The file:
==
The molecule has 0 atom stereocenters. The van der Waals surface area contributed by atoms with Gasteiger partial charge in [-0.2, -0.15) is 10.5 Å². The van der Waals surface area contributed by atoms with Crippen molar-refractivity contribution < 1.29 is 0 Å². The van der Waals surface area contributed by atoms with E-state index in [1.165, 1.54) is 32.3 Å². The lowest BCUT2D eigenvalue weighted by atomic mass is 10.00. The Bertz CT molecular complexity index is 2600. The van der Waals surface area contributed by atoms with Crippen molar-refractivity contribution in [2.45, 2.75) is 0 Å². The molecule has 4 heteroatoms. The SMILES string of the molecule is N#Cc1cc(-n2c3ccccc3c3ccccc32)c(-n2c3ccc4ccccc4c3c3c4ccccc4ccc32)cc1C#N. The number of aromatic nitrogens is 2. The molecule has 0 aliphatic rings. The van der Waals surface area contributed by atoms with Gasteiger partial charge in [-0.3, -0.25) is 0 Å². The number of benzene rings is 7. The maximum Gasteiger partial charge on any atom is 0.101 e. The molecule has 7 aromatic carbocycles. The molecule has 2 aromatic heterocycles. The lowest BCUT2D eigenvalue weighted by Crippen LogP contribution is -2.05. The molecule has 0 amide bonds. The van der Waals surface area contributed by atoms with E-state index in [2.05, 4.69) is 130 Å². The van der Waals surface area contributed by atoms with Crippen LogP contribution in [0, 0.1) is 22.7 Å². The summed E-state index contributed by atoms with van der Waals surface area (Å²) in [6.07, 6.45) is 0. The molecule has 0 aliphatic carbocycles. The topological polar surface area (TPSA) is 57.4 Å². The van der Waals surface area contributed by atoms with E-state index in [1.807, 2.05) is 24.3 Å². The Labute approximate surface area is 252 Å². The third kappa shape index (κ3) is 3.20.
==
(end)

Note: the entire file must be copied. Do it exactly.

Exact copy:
The molecule has 0 atom stereocenters. The van der Waals surface area contributed by atoms with Gasteiger partial charge in [-0.2, -0.15) is 10.5 Å². The van der Waals surface area contributed by atoms with Crippen molar-refractivity contribution < 1.29 is 0 Å². The van der Waals surface area contributed by atoms with E-state index in [1.165, 1.54) is 32.3 Å². The lowest BCUT2D eigenvalue weighted by atomic mass is 10.00. The Bertz CT molecular complexity index is 2600. The van der Waals surface area contributed by atoms with Crippen molar-refractivity contribution in [2.45, 2.75) is 0 Å². The molecule has 4 heteroatoms. The SMILES string of the molecule is N#Cc1cc(-n2c3ccccc3c3ccccc32)c(-n2c3ccc4ccccc4c3c3c4ccccc4ccc32)cc1C#N. The number of aromatic nitrogens is 2. The molecule has 0 aliphatic rings. The van der Waals surface area contributed by atoms with Gasteiger partial charge in [-0.3, -0.25) is 0 Å². The number of benzene rings is 7. The maximum Gasteiger partial charge on any atom is 0.101 e. The molecule has 7 aromatic carbocycles. The molecule has 2 aromatic heterocycles. The lowest BCUT2D eigenvalue weighted by Crippen LogP contribution is -2.05. The molecule has 0 amide bonds. The van der Waals surface area contributed by atoms with E-state index in [2.05, 4.69) is 130 Å². The van der Waals surface area contributed by atoms with Crippen LogP contribution in [0, 0.1) is 22.7 Å². The summed E-state index contributed by atoms with van der Waals surface area (Å²) in [6.07, 6.45) is 0. The molecule has 0 aliphatic carbocycles. The topological polar surface area (TPSA) is 57.4 Å². The van der Waals surface area contributed by atoms with E-state index in [1.807, 2.05) is 24.3 Å². The Labute approximate surface area is 252 Å². The third kappa shape index (κ3) is 3.20.